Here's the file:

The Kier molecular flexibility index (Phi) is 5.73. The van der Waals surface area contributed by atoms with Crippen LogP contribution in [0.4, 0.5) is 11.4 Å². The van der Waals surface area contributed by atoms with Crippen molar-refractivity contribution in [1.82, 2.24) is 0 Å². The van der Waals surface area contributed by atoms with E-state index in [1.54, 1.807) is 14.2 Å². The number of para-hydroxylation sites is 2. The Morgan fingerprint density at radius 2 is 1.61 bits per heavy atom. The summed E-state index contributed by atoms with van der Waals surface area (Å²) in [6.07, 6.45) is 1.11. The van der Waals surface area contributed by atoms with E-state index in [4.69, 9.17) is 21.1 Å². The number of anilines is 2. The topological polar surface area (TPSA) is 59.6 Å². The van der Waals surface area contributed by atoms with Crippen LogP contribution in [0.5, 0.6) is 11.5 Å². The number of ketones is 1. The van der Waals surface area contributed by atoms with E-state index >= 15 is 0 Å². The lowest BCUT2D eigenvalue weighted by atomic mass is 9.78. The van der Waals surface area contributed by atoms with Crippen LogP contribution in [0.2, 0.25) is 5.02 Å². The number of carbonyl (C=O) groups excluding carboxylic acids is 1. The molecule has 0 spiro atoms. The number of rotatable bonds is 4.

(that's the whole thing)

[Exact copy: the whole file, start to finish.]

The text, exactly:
The Kier molecular flexibility index (Phi) is 5.73. The van der Waals surface area contributed by atoms with Crippen LogP contribution in [0.4, 0.5) is 11.4 Å². The van der Waals surface area contributed by atoms with Crippen molar-refractivity contribution in [1.82, 2.24) is 0 Å². The van der Waals surface area contributed by atoms with E-state index in [1.54, 1.807) is 14.2 Å². The number of para-hydroxylation sites is 2. The Morgan fingerprint density at radius 2 is 1.61 bits per heavy atom. The summed E-state index contributed by atoms with van der Waals surface area (Å²) in [6.07, 6.45) is 1.11. The van der Waals surface area contributed by atoms with E-state index in [4.69, 9.17) is 21.1 Å². The number of anilines is 2. The topological polar surface area (TPSA) is 59.6 Å². The van der Waals surface area contributed by atoms with Crippen LogP contribution in [0.5, 0.6) is 11.5 Å². The number of ketones is 1. The van der Waals surface area contributed by atoms with E-state index >= 15 is 0 Å². The lowest BCUT2D eigenvalue weighted by atomic mass is 9.78. The van der Waals surface area contributed by atoms with Crippen LogP contribution in [0.2, 0.25) is 5.02 Å². The number of carbonyl (C=O) groups excluding carboxylic acids is 1. The molecule has 0 spiro atoms. The number of rotatable bonds is 4.